Sanctifying the arts

Mekudeshet program highlights, such as the music evenings and events presented by local and international musicians, are conceived and presented in honor of Jerusalem.

Baaba Maal, master of rhythm from Senegal (photo credit: ROB O’CONNOR)
Baaba Maal, master of rhythm from Senegal
(photo credit: ROB O’CONNOR)
The Jerusalem Season of Culture and the wide range of events of this year’s Mekudeshet program use artistic tools to convey a fresh outlook and message about the city.
Karen Brunwasser, a JSC team member from its early days, tells In Jerusalem about some of the events that will take place these three weeks of Mekudeshet, kicking off on September 4.
Program highlights, such as the music evenings and events presented by local and international musicians, are conceived and presented in honor of Jerusalem, and Brunwasser has played a key role in many of them coming to fruition.
“Dissolving Boundaries,” which is likely to grab a large share of the spotlight, is comprised of a series of encounters with people and places throughout the capital. “Some of them are beautiful, others less so, but all are facets of the same city,” explains Brunwasser.
Dissolving Boundaries is an intriguing and bold attempt to show the myriad faces – mostly unexpected or little- known – that are so much a part of this city. The encounters involve use of the light rail (including some sessions in English), organized vans and simply walking toward them.
Karen BrunwasserKaren Brunwasser
Brunwasser points out that for many Jerusalemites, contexts in which conventional boundaries cease to exist are known to many locals, “but still had to be revealed and presented in a concrete way, and also for outside visitors.” One artistic element of the program is that ticket buyers won’t know until the last moment exactly whom they are going to meet. Surprising discoveries are an integral part of the show.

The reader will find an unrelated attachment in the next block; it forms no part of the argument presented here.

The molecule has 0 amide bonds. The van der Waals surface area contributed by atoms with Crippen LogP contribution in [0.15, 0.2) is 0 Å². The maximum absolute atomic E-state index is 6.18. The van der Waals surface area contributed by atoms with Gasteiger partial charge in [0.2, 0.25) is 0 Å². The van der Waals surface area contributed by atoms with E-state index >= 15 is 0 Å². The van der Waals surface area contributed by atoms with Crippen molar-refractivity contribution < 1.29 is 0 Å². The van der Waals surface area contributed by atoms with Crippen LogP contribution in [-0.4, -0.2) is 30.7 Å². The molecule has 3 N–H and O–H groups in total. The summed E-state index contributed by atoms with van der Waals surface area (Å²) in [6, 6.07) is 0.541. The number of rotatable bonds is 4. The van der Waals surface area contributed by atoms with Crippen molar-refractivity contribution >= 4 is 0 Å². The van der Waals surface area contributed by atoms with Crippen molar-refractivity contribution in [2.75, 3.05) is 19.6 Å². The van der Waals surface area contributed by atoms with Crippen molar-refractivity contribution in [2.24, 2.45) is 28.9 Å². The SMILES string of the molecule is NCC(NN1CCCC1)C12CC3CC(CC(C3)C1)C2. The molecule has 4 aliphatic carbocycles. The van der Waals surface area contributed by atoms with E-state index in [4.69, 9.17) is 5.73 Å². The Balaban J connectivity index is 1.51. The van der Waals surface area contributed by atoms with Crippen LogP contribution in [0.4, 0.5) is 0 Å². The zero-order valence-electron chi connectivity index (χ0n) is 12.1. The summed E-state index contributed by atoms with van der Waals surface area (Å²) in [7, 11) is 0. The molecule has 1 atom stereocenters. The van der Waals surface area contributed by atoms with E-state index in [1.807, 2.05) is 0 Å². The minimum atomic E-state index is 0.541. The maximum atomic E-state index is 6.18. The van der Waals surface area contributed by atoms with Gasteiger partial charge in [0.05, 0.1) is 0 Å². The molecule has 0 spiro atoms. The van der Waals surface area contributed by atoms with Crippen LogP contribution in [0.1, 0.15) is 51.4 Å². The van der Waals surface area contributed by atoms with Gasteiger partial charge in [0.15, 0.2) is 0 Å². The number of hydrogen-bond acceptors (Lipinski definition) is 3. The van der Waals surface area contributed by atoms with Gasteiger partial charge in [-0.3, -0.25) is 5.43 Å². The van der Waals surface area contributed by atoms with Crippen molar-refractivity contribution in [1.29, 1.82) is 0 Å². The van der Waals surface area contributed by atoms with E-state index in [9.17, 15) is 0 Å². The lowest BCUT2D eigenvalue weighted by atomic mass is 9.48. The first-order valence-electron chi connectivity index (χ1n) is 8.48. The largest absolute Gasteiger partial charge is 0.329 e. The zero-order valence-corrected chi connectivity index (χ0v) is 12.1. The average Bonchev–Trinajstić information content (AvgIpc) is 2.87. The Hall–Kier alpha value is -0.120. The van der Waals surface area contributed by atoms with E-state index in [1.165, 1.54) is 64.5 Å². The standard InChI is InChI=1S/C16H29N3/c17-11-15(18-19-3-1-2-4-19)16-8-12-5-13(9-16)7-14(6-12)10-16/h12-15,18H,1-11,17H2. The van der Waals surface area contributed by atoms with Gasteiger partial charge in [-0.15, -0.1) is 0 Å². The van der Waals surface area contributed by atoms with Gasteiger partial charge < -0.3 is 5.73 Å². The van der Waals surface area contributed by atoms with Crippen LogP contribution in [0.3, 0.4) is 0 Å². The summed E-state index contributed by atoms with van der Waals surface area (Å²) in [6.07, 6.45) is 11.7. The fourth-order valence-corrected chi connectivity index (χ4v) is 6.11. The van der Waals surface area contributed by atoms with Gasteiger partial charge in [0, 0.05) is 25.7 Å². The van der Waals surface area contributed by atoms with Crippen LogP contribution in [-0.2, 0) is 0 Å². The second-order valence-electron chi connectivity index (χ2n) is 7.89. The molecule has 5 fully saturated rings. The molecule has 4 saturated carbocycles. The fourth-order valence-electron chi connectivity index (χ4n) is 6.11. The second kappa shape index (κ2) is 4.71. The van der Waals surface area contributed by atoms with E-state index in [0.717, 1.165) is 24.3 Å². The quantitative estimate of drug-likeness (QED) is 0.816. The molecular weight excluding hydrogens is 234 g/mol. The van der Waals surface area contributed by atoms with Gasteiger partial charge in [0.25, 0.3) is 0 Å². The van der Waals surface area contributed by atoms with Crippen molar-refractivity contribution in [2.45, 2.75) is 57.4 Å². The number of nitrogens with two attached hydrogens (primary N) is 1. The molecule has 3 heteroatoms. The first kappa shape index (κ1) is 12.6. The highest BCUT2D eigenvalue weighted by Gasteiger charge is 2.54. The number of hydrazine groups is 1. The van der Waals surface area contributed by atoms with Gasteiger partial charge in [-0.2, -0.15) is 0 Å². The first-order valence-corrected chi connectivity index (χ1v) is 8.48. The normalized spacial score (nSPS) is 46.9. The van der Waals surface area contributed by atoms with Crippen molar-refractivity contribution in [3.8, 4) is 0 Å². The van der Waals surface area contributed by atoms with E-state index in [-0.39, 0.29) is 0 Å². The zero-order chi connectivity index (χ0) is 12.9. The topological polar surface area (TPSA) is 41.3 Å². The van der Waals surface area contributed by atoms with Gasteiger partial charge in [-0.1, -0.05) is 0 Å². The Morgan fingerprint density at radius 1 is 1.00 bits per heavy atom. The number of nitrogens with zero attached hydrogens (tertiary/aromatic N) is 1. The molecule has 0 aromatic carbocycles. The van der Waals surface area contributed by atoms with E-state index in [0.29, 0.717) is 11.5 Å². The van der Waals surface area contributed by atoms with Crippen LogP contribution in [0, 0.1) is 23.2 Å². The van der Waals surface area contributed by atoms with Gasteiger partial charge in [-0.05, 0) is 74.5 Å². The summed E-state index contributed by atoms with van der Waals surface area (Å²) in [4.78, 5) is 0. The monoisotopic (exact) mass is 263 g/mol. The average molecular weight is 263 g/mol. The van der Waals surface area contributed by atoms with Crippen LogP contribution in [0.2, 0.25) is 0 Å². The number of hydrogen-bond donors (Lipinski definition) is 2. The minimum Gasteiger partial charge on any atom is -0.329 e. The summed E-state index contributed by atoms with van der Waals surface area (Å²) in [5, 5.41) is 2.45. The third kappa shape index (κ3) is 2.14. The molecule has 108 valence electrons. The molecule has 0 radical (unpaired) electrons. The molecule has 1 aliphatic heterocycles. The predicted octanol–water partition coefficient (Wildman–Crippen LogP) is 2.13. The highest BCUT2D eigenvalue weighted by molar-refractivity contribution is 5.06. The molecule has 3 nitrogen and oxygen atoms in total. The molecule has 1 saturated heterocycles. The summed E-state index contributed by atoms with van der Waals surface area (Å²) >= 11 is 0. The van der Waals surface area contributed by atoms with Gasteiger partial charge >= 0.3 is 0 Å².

“The first thing people need is trust...because this is not a short event – we’re talking about events that run up to five hours. So I say, ‘You’re going to have to trust us, after all that is what it is about: trust.’” Brunwasser mentions the difference in outlook between locals and people from the rest from the country.
“There are many people who truly and sincerely believe they are open-minded and pluralistic, but they simply do not realize that when you live among people who are just like you, share your opinions, live like you and even look like you, well, that is really different from trying to stick to pluralistic positions, when you are surrounded by people who are not like you, do not share your opinions, live differently… and still share with you the same city, the same light rail, the same public space. That’s what we are talking about.”
Another program highlight is the physical change in Zion Square. After being for years a place synonymous with violence, drama, death and bomb blasts, a change was initiated by the Yerushalmit group and others. They organized sit-ins there, initiating open discussion between all of the parties, including extremist elements on both sides.
“Zion Square for me was – and still is – a wounded place, a place that witnessed all the horrors of the intifada, the violence and the hatred that literally injured the square, making it a place of suffering and pain,” continues Brunwasser.
This year, Mekudeshet will bring trees – symbols of life, of green renewal – that will convey “a message of healing, of alleviating the pain.”
Ethio-Jazz’s Mulatu AstakeEthio-Jazz’s Mulatu Astake
In terms of musical events, the variety is broad, promoting new and bold encounters from around the world and from here. The focus is on a key event theme: rethinking standard knowledge.
Performances include Vernon Maytone – Reggae between the Rasta and Zion; Yasmin Levy – From Cairo to Jerusalem, with an interesting encounter between Ziv Yehezkel and Nassrin Kadari; and a great surprise: Kudsi Erguner, a master in Sufi music from Turkey (who appeared with Peter Gabriel and Anouar Brahem), will perform the beautiful chants of the Maftirim Jewish tradition with his ensemble.
Mulatu Astake, a major voice in Ethiojazz music, and Baaba Maal, an internationally acclaimed master of rhythm from Senegal, and many more will all perform at the Tower of David.
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